July 1st, 2015 was the first EVER International Polychaete Day, celebrating the work of Kristian Fauchald, a scientist who worked all over the world and in the Department of Invertebrate Zoology (IZ) at the National Museum of Natural History (NMNH). Kristian dedicated his professional life to studying polychaetes, and so IZ (and scientists around the world) celebrated this day, which would have been his 80th birthday, by sharing wonderful worms (in jars, in photos, and even live) with museum visitors.
Everyone from wide-eyed kids to curious adults were intrigued by these worms, their interactions going from “Gross, Eww" to "Wow! That’s cool!” I have to admit even when I saw the meter long specimen in a jar I was a bit squeamish, but after talking to the volunteers at the carts I could appreciate it despite its seemingly endless appendages. This event helped open the eyes of many visitors to truly appreciate the magnificence of polychaetes.
A polychaete is a segmented worm with numerous bristles (chaetae) running the length of its body in the class Polychaeta, phylum Annelida. [Editor's note: all the early diverging lineages within Annelida are polychaetes, making it pretty clear that all annelid worms, including earth worms and leeches, are descended from polychaete ancestors.] Polychaetes range from only a few millimeters to multiple meters long as adults, and are marine worms (some species are found in freshwaters as well) that are found in nearly all marine environments. There are approximately 8,000 species known, but more are likely to be found. There are still plenty of regions in the ocean, particularly the deep sea, that need more exploration. Also, recent genetic work that has revealed that many polychaetes previously seen as one species based on their morphology are actually multiple, distinct species. These worms are tough, living on the floors of the deepest oceans, in and around the extreme environments of hydrothermal vents, on frozen methane gas hydrates, and basically thriving in almost any underwater environment. They have hydrostatic skeletons rather than bones or cartilage, meaning they use water pressure to maintain their structures.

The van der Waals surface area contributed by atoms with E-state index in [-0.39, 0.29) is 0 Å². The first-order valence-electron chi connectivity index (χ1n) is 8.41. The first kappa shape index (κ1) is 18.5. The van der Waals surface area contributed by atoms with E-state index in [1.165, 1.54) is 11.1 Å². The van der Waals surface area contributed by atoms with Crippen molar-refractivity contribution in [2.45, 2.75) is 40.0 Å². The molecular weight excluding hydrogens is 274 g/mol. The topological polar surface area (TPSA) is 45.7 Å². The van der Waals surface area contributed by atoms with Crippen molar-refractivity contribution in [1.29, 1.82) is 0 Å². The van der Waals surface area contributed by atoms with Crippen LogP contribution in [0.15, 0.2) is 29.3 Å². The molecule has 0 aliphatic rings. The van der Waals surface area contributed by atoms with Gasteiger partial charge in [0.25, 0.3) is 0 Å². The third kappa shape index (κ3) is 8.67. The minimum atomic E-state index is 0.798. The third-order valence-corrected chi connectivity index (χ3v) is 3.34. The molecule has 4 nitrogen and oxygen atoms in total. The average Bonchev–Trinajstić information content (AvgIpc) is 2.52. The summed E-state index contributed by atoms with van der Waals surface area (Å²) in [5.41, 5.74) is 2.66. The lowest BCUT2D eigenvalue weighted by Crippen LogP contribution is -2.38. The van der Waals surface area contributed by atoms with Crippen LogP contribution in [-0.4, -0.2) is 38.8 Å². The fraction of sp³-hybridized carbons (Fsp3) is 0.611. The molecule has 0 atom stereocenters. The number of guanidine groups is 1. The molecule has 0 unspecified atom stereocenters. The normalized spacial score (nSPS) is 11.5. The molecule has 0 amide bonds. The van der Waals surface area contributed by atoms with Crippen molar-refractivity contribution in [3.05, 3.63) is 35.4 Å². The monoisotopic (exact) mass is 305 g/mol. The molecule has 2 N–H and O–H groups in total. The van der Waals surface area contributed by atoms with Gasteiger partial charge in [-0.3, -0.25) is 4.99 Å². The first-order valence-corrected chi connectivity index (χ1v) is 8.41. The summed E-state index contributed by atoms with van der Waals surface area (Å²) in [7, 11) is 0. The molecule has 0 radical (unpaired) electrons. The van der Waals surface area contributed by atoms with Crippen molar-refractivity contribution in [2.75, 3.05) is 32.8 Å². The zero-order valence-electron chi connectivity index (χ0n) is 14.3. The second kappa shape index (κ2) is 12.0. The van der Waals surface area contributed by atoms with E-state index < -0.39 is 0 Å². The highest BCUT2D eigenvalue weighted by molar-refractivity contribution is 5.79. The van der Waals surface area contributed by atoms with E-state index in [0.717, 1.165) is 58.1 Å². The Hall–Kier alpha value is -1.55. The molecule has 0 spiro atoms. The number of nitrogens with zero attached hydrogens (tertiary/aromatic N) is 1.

These creatures are seen in fossil records as far back as the Cambrian period, more than 500 million years ago, and today they are key organisms fulfilling many different ecological roles on reefs and most other marine habitats. Some contribute to building reefs from the tubes they live in, whereas others turn over the seafloor. In fact, burrowing polychaetes turn over 1900 tons of seafloor per acre every year. This allows accumulated organic matter in sediments to resurface, as well as minerals and nutrients for other marine organisms. Polychaetes are crucial to keep the ocean healthy and to maintain balanced ecosystems.
One of the carts contained the “sea mouse” Aphrodita aculeata, a favorite of little kids because of its “furry” exterior created by a dense mat of setae. Its generic name comes from the beautiful goddess Aphrodite and aculeata means “spiny”.
Another part of the event was a science illustration cart, which showed how museum staff, interns and volunteers digitize and trace original drawings of polychaetes, which was one of Kristian’s projects while he worked at NMNH. In Q?rius they had demonstrations of leeches, which while technically not polychaetes (they lack chaetae) are descended from polychaete-like ancestors. Visitors had the opportunity to touch live leeches as well as view polychaetes through a microscope.
Kristian Fauchald was a research zoologist who studied polychaetes from 1979 until he passed in April. International Polychaete day will reoccur every July 1st in his memory. His literary works such as “The Pink Book”, are essential to polychaete research now, and in the past. To read more about his work and life read Remembering Kristian Fauchald on the No Bones blog.
As people gathered around the carts, the participants who volunteered their time for this event were reverent of Kristian, always saying complimentary things about him and his work. Many previous students came out to volunteer including Damhnait McHugh, currently a professor at Colgate University, who worked with Kristian in 1993 studying spaghetti worm systematics. She reminisced about Kristian’s character, saying that he had a great laugh and was an overall warm person but would still push you to think more carefully about your arguments. She remarked that he was always working diligently at his microscope and had a remarkable ability to remember species names.
International Polychaete Day was a special day for those in the IZ community to celebrate and remember their friend and colleague. The world-wide events generated an enormous (by invertebrate standards) flurry of activity on social media, with Facebook and Twitter being flooded with pretty polychaete pictures. The hashtag #InvertebratePolychaeteDay was used over 500 times in original tweets and thousands of re-tweets, actually causing the term to trend on twitter. The visitor events held at NMNH were well organized and went spectacularly well. By the end, visitors came to know exactly what polychaetes are and were excited about learning more about these bristly worms.
By: Zoe Grabenstetter – Intern at the No Bones blog [Edited by Allen G. Collins]